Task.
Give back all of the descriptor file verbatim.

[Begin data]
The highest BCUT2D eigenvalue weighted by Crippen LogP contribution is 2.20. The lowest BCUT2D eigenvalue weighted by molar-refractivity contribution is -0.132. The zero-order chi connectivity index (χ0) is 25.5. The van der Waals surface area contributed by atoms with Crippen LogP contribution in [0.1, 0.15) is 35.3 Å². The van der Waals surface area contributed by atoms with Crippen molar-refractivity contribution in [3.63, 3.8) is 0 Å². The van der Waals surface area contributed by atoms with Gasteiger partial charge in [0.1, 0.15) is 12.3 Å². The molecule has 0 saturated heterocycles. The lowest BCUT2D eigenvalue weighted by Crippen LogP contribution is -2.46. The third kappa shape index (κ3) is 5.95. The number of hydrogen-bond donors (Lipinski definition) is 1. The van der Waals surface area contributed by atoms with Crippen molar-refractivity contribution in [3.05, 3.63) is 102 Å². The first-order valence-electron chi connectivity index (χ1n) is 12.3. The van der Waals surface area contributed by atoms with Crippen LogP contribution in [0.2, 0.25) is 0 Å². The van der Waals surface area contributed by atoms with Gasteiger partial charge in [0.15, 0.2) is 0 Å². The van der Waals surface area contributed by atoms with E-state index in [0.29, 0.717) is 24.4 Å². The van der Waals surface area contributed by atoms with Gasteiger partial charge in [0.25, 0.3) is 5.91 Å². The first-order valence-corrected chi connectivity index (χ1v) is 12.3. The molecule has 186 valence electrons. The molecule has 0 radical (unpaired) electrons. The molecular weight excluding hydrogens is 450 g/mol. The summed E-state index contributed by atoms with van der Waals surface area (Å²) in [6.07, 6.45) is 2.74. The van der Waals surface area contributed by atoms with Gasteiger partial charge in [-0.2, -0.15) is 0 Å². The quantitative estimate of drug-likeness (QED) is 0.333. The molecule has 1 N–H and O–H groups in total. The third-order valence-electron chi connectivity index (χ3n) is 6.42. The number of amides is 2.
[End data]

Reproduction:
The highest BCUT2D eigenvalue weighted by Crippen LogP contribution is 2.20. The lowest BCUT2D eigenvalue weighted by molar-refractivity contribution is -0.132. The zero-order chi connectivity index (χ0) is 25.5. The van der Waals surface area contributed by atoms with Crippen LogP contribution in [0.1, 0.15) is 35.3 Å². The van der Waals surface area contributed by atoms with Crippen molar-refractivity contribution in [3.63, 3.8) is 0 Å². The van der Waals surface area contributed by atoms with Gasteiger partial charge in [0.1, 0.15) is 12.3 Å². The molecule has 0 saturated heterocycles. The lowest BCUT2D eigenvalue weighted by Crippen LogP contribution is -2.46. The third kappa shape index (κ3) is 5.95. The number of hydrogen-bond donors (Lipinski definition) is 1. The van der Waals surface area contributed by atoms with Crippen molar-refractivity contribution in [3.05, 3.63) is 102 Å². The first-order valence-electron chi connectivity index (χ1n) is 12.3. The van der Waals surface area contributed by atoms with Crippen LogP contribution in [0.2, 0.25) is 0 Å². The van der Waals surface area contributed by atoms with Gasteiger partial charge in [0.15, 0.2) is 0 Å². The van der Waals surface area contributed by atoms with E-state index in [0.29, 0.717) is 24.4 Å². The van der Waals surface area contributed by atoms with Gasteiger partial charge in [0.25, 0.3) is 5.91 Å². The first-order valence-corrected chi connectivity index (χ1v) is 12.3. The molecule has 186 valence electrons. The molecule has 0 radical (unpaired) electrons. The molecular weight excluding hydrogens is 450 g/mol. The summed E-state index contributed by atoms with van der Waals surface area (Å²) in [6.07, 6.45) is 2.74. The van der Waals surface area contributed by atoms with Gasteiger partial charge in [-0.2, -0.15) is 0 Å². The quantitative estimate of drug-likeness (QED) is 0.333. The molecule has 1 N–H and O–H groups in total. The third-order valence-electron chi connectivity index (χ3n) is 6.42. The number of amides is 2.